Published: 16 September 2009 at 13:23
Mary Joannou, Professor of Literary History and Women's Writing at Anglia Ruskin University, celebrated her inaugural professorial lecture last week in style by conducting Ethel Smyth's The March of the Women with a toothbrush to a packed audience at Anglia Ruskin University’s Mumford Theatre in Cambridge.
Her lecture, Resources of Hope: the Cultural Legacy of the Women’s Suffrage Movement focused on a specific moment in history when, in 1912, Sir Thomas Beecham found the composer Ethel Smyth, imprisoned in Holloway for throwing a stone through the window of Lewis Harcourt, the Colonial Secretary, for saying that he would have no objection to women having the vote if they were all as well-balanced as his wife. Beecham found England’s best-known woman composer, conducting the suffragette anthem, The March of the Women, from her prison cell using her toothbrush as an improvised baton. Smyth was one of 1000 women imprisoned in a campaign that mobilised unprecedented numbers of artists, musicians, playwrights, authors, actors and intellectuals in its support. Ninety years after women’s suffrage was achieved in 1918, Professor Joannou reflected on its significance for the arts using illustrations drawn from art, photography, film, music, dance, literature and drama before inviting her audience to ‘put our sophisticated postmodernists selves to the side for a moment’ and enjoy a little fun.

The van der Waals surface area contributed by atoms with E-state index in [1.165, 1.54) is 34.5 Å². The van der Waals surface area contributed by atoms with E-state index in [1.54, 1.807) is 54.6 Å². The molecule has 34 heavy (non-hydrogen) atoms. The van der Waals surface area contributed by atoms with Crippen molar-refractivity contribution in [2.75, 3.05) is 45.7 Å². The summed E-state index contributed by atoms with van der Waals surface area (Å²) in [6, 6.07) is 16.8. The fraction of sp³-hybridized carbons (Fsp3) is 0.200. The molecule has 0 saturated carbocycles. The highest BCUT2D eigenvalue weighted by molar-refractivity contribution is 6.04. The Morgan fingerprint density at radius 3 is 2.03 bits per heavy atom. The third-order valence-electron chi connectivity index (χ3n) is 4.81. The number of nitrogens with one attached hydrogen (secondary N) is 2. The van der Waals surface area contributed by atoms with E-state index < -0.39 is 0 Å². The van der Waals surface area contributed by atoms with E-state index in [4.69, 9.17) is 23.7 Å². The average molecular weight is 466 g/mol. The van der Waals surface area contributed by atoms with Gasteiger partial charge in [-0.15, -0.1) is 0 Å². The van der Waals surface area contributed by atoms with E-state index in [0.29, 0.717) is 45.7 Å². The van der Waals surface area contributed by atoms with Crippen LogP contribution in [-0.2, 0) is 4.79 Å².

Wearing the suffragette colours of purple, white and green to re-enact the celebrated performance Professor Joannou explained: